Hello Dave,
The whole crank fell unfortunately. I looked at the ends, and the threads look ok on the timing side, despite cleaning out the concrete from the thread ( hence my worry it being out of true). I will assemble the crank using the old bolts and loosely put the case together. I haven't got a lathe or a v-block so I guess this is my only option at the moment.
I was intending to clean the sludge trap as the bike is a basket case and there was a lovely mess in the bottom of the crankcase. I was hoping to get the crank balanced and get the Norvil bottom end kit which looks like a reasonable deal.
Is coffee O.K instead of tea, the nerves are shot already.
Bryan, I have just last night built the bottom end of my 750 S project, so the subject of crankshafts is fresh in my mind.
I would be more concerned with the condition of the threads and the end of the shaft on the timing side. Make sure that the very end is not deformed, mushroomed or peened over as this goes through an oil seal into the timing cover and is where the crank shaft oil-feed comes from. I'm sure you already know this so appologies if I am being too pedantic.
I have just looked at a crank for one of my other projects in the workshop and it occurs to me that in the absence of V-blocks if you simply rolled the crank supporting the shafts on two parrallel pieces of wood, alloy or anything else straight you would be aware if there was any discernable bend, in the same way that one can roll push-rod tubes on a glass surface to check for bends. The Norvil bottom end kit seems to have everything you will need. If you already have superblends fitted you can slightly grind the inside of the inner journal on the old bearing and use it as an easy removable inner for setting the end float on the crank. The shims are meant to be behind the bearing inner on the timing side(most parts books diagrams are incorrect in this) and it is very difficult to remove the new inner to add or remove shims once it is pressed onto the shaft, so this inner bearing race once modified can serve you well for any future Norton rebuilds.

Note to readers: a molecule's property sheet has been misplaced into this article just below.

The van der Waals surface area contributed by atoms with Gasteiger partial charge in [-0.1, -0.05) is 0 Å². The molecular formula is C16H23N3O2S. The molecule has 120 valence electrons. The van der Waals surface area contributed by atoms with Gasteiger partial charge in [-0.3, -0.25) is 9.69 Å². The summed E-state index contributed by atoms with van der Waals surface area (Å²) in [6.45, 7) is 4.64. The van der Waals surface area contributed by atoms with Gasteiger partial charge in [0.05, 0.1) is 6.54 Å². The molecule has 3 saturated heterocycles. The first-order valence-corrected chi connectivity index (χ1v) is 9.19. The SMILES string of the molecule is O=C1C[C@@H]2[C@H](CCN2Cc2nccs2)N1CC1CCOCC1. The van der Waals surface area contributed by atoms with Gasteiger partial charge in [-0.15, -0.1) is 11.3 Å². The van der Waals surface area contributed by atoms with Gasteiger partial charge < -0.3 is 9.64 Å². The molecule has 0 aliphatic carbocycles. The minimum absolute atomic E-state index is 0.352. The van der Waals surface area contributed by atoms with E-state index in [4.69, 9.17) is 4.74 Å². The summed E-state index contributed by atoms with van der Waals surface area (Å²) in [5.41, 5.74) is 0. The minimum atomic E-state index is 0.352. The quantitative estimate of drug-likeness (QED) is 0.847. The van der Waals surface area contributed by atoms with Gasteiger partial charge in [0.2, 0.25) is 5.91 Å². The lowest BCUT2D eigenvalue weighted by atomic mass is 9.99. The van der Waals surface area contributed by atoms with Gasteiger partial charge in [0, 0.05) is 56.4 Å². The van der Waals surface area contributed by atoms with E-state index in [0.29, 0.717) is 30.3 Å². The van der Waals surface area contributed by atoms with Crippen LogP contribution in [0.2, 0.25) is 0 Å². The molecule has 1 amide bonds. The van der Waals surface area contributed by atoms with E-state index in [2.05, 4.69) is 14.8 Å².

Hello Dave,
I put the crank together, and rested the crank on two straight pieces of wood. I didn't have a dial gauge so tried to make do with digital vernier. I wasn't completely happy with the setup so a dial gauge may be the only answer. But with the verniers I was getting a difference of .02mm. But I believe the vernier was moving ever so slightly so I cant trust this result. What would be an acceptable figure if any? The end on the timing side does have some deformity on the inside but it looks like its been there for a long time.

Regards Bryan
Bryan, 0.02mm is nothing, the permissible rod end clearance is listed in the manual as less than 0.254mm. I suspect that you would be lucky to get within 1mm with a couple of pieces of wood no matter how well planed they were. My suggestion was really a rough and ready method to see if the crank wobbled visibly. I would be inclined to the view that the crank is not bent and would put it back together and send it to the balancer. If you refrain from peening over the new crank studs that hold the three bits together you can remove them and reuse them again if the crank specialist finds anything untoward and requires to split it apart. If not you can peen them over once it comes back from balancing, give it a good clean as well since the balancer will likely grind and drill sections out of it which produces swarf. The inside of the hole in the end of the timing side of the crank merely has to flow oil without undue restriction it is the outer diameter of the shaft that runs in the oil seal and must be free of burs and other damage to prevent pressure loss to the big ends.